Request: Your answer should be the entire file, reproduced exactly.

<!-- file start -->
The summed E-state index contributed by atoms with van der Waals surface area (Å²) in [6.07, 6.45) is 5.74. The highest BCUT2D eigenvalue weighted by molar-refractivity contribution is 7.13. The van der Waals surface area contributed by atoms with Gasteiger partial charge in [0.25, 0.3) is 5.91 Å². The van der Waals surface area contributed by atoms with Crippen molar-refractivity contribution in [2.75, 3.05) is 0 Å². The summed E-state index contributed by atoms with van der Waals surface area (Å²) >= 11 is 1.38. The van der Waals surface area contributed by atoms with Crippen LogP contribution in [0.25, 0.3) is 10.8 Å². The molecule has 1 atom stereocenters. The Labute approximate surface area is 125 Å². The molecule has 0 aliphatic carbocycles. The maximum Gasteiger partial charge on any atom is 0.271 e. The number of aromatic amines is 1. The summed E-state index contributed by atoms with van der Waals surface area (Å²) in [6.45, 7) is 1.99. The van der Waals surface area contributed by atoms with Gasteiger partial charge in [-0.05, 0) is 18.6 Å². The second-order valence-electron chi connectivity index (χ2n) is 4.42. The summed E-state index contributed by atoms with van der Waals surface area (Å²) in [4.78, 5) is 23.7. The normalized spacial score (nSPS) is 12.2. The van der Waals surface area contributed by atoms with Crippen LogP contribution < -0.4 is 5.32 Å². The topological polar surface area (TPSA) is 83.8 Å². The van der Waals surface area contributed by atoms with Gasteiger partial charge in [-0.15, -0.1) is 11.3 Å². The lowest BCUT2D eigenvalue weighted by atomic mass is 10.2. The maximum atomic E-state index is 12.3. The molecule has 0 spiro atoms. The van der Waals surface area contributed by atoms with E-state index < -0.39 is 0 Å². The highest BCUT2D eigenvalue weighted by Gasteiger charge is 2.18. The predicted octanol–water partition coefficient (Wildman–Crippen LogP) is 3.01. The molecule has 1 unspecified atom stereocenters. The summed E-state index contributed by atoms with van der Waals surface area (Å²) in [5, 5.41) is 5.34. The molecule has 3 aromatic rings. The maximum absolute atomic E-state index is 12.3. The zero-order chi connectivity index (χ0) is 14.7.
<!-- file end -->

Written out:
The summed E-state index contributed by atoms with van der Waals surface area (Å²) in [6.07, 6.45) is 5.74. The highest BCUT2D eigenvalue weighted by molar-refractivity contribution is 7.13. The van der Waals surface area contributed by atoms with Gasteiger partial charge in [0.25, 0.3) is 5.91 Å². The van der Waals surface area contributed by atoms with Crippen molar-refractivity contribution in [2.75, 3.05) is 0 Å². The summed E-state index contributed by atoms with van der Waals surface area (Å²) >= 11 is 1.38. The van der Waals surface area contributed by atoms with Crippen LogP contribution in [0.25, 0.3) is 10.8 Å². The molecule has 1 atom stereocenters. The Labute approximate surface area is 125 Å². The molecule has 0 aliphatic carbocycles. The maximum Gasteiger partial charge on any atom is 0.271 e. The number of aromatic amines is 1. The summed E-state index contributed by atoms with van der Waals surface area (Å²) in [6.45, 7) is 1.99. The van der Waals surface area contributed by atoms with Gasteiger partial charge in [-0.05, 0) is 18.6 Å². The second-order valence-electron chi connectivity index (χ2n) is 4.42. The summed E-state index contributed by atoms with van der Waals surface area (Å²) in [4.78, 5) is 23.7. The normalized spacial score (nSPS) is 12.2. The van der Waals surface area contributed by atoms with Crippen LogP contribution < -0.4 is 5.32 Å². The topological polar surface area (TPSA) is 83.8 Å². The van der Waals surface area contributed by atoms with Gasteiger partial charge in [-0.15, -0.1) is 11.3 Å². The lowest BCUT2D eigenvalue weighted by atomic mass is 10.2. The maximum atomic E-state index is 12.3. The molecule has 0 spiro atoms. The van der Waals surface area contributed by atoms with E-state index < -0.39 is 0 Å². The highest BCUT2D eigenvalue weighted by Gasteiger charge is 2.18. The predicted octanol–water partition coefficient (Wildman–Crippen LogP) is 3.01. The molecule has 1 unspecified atom stereocenters. The summed E-state index contributed by atoms with van der Waals surface area (Å²) in [5, 5.41) is 5.34. The molecule has 3 aromatic rings. The maximum absolute atomic E-state index is 12.3. The zero-order chi connectivity index (χ0) is 14.7.